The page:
Media coverage

3/11/2011 Philosothon 2011 – the first Australasian high school philosophy competition – ABC Radio National – transcript and audio available.

26/06/2011: Students swap Play-Doh for Plato by Andrew Taylor. Great philosophers cannot agree on whether stealing is ever justified so it’s little wonder year 1 and year 2 students at Bondi Public School are engaged in lively, but civilised debate on the question. Read more…

May 2011: Showcasing Quality Work, Australian Teacher Magazine. Philosophy has taken off as a subject area, and with their June conference the Victorian Association for Philosophy in Schools (VAPS) aims to help current teachers improve their teaching, but also introduce new teachers to the subject. Read more…

18/3/2011: When art becomes a thought bubble by Elisabeth Tarica (The Age). Installation art is terrific stimulus for philosophical dialogue,” says ACCA’s public and education programs manager, Caitlin Malcolm. Read more…

8/7/2010: Should philosophy be taught in schools? by Peter Worley. The three ‘R’s’ in education that teach children their basic foundation skills are commonly known as Reading, wRiting and aRithmetic. A fourth ‘R’, Reasoning, must be added. Read more…

8/4/2010: The Examined Life, Age 8, by Abby Goodnough. A few times each month, second graders at a charter school in Springfield, Mass., take time from math and reading to engage in philosophical debate. There is no mention of Hegel or Descartes, no study of syllogism or solipsism. Instead, Prof. Thomas E. Wartenberg and his undergraduate students from nearby Mount Holyoke College use classic children’s books to raise philosophical questions, which the young students then dissect with the vigor of the ancient Greeks. Read more…

8/4/2009: Five-year-olds taught philosophy of Plato in bid to encourage reading, by Rebecca Camber. For the average five-year-old, you might expect playtime rather than Plato to be upmost in their thoughts. But now the sound of neo-Socratic dialogue can be heard in primary school classrooms throughout the land as infants debate life’s great mysteries in philosophy lessons. Read more…

20/03/2009: Curriculum: Philosophy – I can make kids think, by Meabh Ritchie. Imagine you’re teaching a class of Year 2 pupils and you ask them to do the simple sum of 2 + 2. One child says four, “because it’s my lucky number”, another proceeds to do the calculation by counting on their fingers, but answers five because of a small error. Which one knows the answer? When this question is posed to a class of Year 5 pupils at Holy Trinity Primary School, south London, they are so keen to answer that their raised hands are almost elevating them out of their chairs. Read more…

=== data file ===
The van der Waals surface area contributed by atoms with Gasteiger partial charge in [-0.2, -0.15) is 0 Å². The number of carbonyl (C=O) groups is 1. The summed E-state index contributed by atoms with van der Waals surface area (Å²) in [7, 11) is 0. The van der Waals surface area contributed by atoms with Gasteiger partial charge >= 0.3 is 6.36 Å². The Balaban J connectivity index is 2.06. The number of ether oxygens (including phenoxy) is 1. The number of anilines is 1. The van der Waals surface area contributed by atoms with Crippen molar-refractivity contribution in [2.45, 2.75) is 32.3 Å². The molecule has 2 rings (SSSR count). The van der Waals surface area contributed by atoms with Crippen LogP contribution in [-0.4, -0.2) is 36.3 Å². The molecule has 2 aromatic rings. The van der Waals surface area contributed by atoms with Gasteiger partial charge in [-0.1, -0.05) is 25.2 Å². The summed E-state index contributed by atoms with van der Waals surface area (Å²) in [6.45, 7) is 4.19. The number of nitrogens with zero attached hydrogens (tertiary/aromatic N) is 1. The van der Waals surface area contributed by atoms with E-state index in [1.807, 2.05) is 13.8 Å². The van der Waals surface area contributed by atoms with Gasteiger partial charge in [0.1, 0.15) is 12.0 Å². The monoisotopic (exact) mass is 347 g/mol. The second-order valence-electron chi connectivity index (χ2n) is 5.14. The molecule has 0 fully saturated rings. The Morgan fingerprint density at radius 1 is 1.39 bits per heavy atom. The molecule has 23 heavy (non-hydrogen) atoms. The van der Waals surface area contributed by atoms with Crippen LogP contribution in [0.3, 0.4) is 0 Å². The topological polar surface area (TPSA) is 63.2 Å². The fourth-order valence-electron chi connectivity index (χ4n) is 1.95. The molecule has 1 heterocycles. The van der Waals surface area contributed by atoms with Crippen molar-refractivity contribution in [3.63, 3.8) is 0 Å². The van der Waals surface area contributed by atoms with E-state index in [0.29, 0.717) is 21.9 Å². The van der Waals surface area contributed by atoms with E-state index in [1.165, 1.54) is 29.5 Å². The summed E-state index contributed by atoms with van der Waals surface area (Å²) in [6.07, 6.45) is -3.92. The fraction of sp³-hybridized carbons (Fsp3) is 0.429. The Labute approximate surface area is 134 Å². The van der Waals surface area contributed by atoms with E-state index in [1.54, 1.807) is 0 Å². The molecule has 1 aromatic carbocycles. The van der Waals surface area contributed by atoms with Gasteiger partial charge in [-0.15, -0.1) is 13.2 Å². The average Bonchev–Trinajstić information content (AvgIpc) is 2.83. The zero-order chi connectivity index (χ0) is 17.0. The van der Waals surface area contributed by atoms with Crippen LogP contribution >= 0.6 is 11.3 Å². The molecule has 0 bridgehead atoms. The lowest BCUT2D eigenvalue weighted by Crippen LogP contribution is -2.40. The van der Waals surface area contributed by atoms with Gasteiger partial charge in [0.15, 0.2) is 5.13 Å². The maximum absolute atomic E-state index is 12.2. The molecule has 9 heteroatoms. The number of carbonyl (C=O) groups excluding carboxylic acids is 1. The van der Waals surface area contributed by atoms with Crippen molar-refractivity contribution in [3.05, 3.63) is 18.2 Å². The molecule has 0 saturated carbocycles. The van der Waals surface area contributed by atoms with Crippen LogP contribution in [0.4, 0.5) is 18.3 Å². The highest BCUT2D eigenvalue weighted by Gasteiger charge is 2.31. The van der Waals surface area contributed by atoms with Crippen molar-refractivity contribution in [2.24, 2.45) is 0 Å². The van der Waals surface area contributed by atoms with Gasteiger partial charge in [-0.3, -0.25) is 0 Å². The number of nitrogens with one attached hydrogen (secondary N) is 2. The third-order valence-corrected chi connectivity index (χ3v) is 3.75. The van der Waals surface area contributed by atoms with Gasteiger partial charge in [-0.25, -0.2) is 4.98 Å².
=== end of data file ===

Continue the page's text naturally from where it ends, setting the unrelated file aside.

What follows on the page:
7/2/2008: Children as young as FIVE get philosophy lessons – and here are the questions they will be asked, by Laura Clark. While other five-year-olds are learning to spell their names and tie up shoelaces, infants at one school are debating life’s great mysteries – in philosophy lessons. Staff say that instead of “thumping each other” in the playground, pupils now challenge each other’s ideas when they disagree. Read more…

2 July 2008: Schools of thought: teach children philosophy, experts urge, by Anthea Lipsett. Children of all ages should study philosophy in school to develop their critical thinking skills, education experts said today. Academics suggest that, rather than start off with Socrates, teachers use common classroom disputes to help children learn about abstract philosophical principles such as fairness, morality and punishment. They give the example of apportioning blame for spilling paint. Read more…

17/2/2008: Five-year-olds taught philosophy. Five-year-old children are being asked to ponder on philosophical questions about life, death and God in an east London state school. Read more…

6/2/2008: Philosophy lessons for primary pupils, by Dominic Hayes. Which is better, day or night? Is there really such a thing as good luck? Do people ever truly appreciate what they have? And can a five-year-old really be expected to grasp the thorny issues of modern philosophy? Read more…

15/8/2007: An Interview with Maughn Gregory: Philosophy for Children, by Michael F. Shaughnessy. Read the interview…

28/4/2006: Thinking Skills: Child Philosophers. A 30-minute programme featuring P4C in a secondary context. View here…

16/05/2005: Ponder this, by Roslyn Guy. Our educators are doing more than just instructing children in the three Rs, they are doing something revolutionary – teaching them how to think. It’s nearly lunchtime but the 12 students in Pat Gay’s philosophy class are in no hurry to eat. There are too many important questions to ponder. Read more…